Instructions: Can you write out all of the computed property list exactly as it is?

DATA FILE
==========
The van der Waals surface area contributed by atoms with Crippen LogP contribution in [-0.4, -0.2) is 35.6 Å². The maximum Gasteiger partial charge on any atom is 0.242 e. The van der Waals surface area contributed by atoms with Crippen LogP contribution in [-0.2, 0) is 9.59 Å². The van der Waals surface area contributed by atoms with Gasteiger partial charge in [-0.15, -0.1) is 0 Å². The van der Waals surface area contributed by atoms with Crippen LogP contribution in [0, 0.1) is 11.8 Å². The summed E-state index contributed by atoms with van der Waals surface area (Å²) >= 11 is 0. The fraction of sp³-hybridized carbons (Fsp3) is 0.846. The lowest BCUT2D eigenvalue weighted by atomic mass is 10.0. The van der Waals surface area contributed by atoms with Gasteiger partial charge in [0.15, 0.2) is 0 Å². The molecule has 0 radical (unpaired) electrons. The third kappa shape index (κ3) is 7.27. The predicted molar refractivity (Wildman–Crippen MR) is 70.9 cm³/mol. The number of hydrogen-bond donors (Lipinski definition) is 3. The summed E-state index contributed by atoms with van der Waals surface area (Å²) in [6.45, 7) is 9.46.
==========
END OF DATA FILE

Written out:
The van der Waals surface area contributed by atoms with Crippen LogP contribution in [-0.4, -0.2) is 35.6 Å². The maximum Gasteiger partial charge on any atom is 0.242 e. The van der Waals surface area contributed by atoms with Crippen LogP contribution in [-0.2, 0) is 9.59 Å². The van der Waals surface area contributed by atoms with Gasteiger partial charge in [-0.15, -0.1) is 0 Å². The van der Waals surface area contributed by atoms with Crippen LogP contribution in [0, 0.1) is 11.8 Å². The summed E-state index contributed by atoms with van der Waals surface area (Å²) >= 11 is 0. The fraction of sp³-hybridized carbons (Fsp3) is 0.846. The lowest BCUT2D eigenvalue weighted by atomic mass is 10.0. The van der Waals surface area contributed by atoms with Gasteiger partial charge in [0.15, 0.2) is 0 Å². The molecule has 0 radical (unpaired) electrons. The third kappa shape index (κ3) is 7.27. The predicted molar refractivity (Wildman–Crippen MR) is 70.9 cm³/mol. The number of hydrogen-bond donors (Lipinski definition) is 3. The summed E-state index contributed by atoms with van der Waals surface area (Å²) in [6.45, 7) is 9.46.